Slamming Shut Open Access
Internet users are ready to switch to high-speed
broadband. But they may be getting a lot less than they bargained
for as regulatory changes create new Internet service monopolies.
by Arthur Stamoulis
Dollars and Sense magazine, September / October
Imagine typing in the web address for your favorite site-Alternet,
Working Families, even your kid's soccer league site-then having
to wait so long for it to appear that you give up. Or getting
a message on the screen reading, "The website you requested
is not included in your Internet package." Or finding out
that the organization you're looking for no longer maintains a
website. These disturbing possibilities may be a lot closer than
you think. Technological changes, coupled with deregulation, may
soon begin to radically limit diversity on the Internet. In fact,
the open, pluralistic, free-for-all character of today's Internet
could soon come to resemble something much more like cable TV,
with rising prices, limited access, and a monotonous diet of mostly
The 7,000 Internet Service Providers (ISPs) that are available
today could soon dwindle down to just two or three for any one
locality-your regional phone monopoly, your local cable monopoly,
and possibly some emerging form of satellite Internet. With that
degree of market control, these companies would be likely to raise
Internet rates astronomically. It's a trend that's already beginning.
This summer, AT&T Broadband raised rates for its fastest Internet
connection by as much as 80%, saying "there's nobody close
to us in offering that value of service." Only the lack of
competition in high-speed Internet services makes that statement
Worse, this lack of competition is likely to push up the cost
of having a web site; web hosting that now costs $40 or so a month
may soon be priced out of range for many small businesses and
nonprofits. And even if your favorite media makers do manage to
find the funds they need to pay for a website, the remaining ISPs
could still decide that they are not invited to have one-at least
not in an area of the Web any typical user will ever see.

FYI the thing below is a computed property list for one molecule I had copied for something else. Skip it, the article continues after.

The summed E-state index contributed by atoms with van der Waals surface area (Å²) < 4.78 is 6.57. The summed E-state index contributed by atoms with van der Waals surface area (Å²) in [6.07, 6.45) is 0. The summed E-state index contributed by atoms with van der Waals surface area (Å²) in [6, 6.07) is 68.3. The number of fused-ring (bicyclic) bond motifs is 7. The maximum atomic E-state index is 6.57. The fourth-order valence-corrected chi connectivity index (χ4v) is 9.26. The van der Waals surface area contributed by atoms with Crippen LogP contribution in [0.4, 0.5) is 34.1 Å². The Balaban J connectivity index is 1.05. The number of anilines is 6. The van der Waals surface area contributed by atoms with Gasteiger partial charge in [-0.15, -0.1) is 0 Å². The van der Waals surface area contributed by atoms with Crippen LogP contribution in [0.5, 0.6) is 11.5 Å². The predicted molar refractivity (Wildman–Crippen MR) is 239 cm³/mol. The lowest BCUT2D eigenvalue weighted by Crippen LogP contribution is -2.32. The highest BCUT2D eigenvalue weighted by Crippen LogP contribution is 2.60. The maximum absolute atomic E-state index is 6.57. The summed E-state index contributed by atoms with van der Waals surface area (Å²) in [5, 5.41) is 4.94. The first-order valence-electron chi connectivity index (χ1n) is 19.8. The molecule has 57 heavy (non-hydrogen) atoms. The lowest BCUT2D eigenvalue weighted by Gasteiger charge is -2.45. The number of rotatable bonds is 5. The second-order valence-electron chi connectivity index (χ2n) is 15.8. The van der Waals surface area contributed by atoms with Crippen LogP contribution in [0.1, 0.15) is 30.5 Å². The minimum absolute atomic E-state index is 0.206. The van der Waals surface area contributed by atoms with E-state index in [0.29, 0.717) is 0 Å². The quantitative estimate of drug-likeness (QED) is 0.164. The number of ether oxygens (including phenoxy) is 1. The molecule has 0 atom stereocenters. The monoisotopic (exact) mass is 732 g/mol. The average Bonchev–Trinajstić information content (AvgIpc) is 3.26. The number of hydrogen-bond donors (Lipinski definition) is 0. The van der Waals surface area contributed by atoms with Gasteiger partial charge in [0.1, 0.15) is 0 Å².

NO MORE OPEN ACCESS
Many Internet users are ready to switch from their current,
dial-up Internet access to some form of what's known as broadband:
either DSL service, which is provided over the phone line by the
local phone company itself or by another provider such as Earthlink,
or a cable connection. Both forms of broadband offer certain advantages:
they're faster than dial-up service and they don't tie up the
phone line for ordinary calls. What many users don't know, however,
is that as they switch to broadband, they are stepping into an
Internet world that's dramatically different. Different not because
of any inherent feature of the new technologies-different, rather,
because the Federal Communications Commission (FCC) and Congress
are currently overturning the public interest rules that have
encouraged the expansion of the Internet up until now.
Your telephone is currently characterized by the federal government
as a "telecommunications service." This designation
forces the phone companies to open their wires to any business
that wants to use them, a policy called "open access."
Open access is why you can choose between lots of long-distance
providers. It's also why you can choose between AOL, MSN, Jimmy's
Internet Shack, and thousands of other ISPs for dial-up Internet
access. The phone companies would like to use their monopoly ownership
of the phone wires to have monopoly control over phone-based Internet
services as well, but telecom regulations are in place that prevent
them from blocking out other companies.
Unfortunately, as the general shift from dial-up to broadband
Internet access gets underway, the FCC is moving in with a series
of actions that threatens to slam the door shut on open access.
This spring, the FCC decided to characterize high-speed cable
Internet connections-largely controlled by AOL-Time Warner, AT&T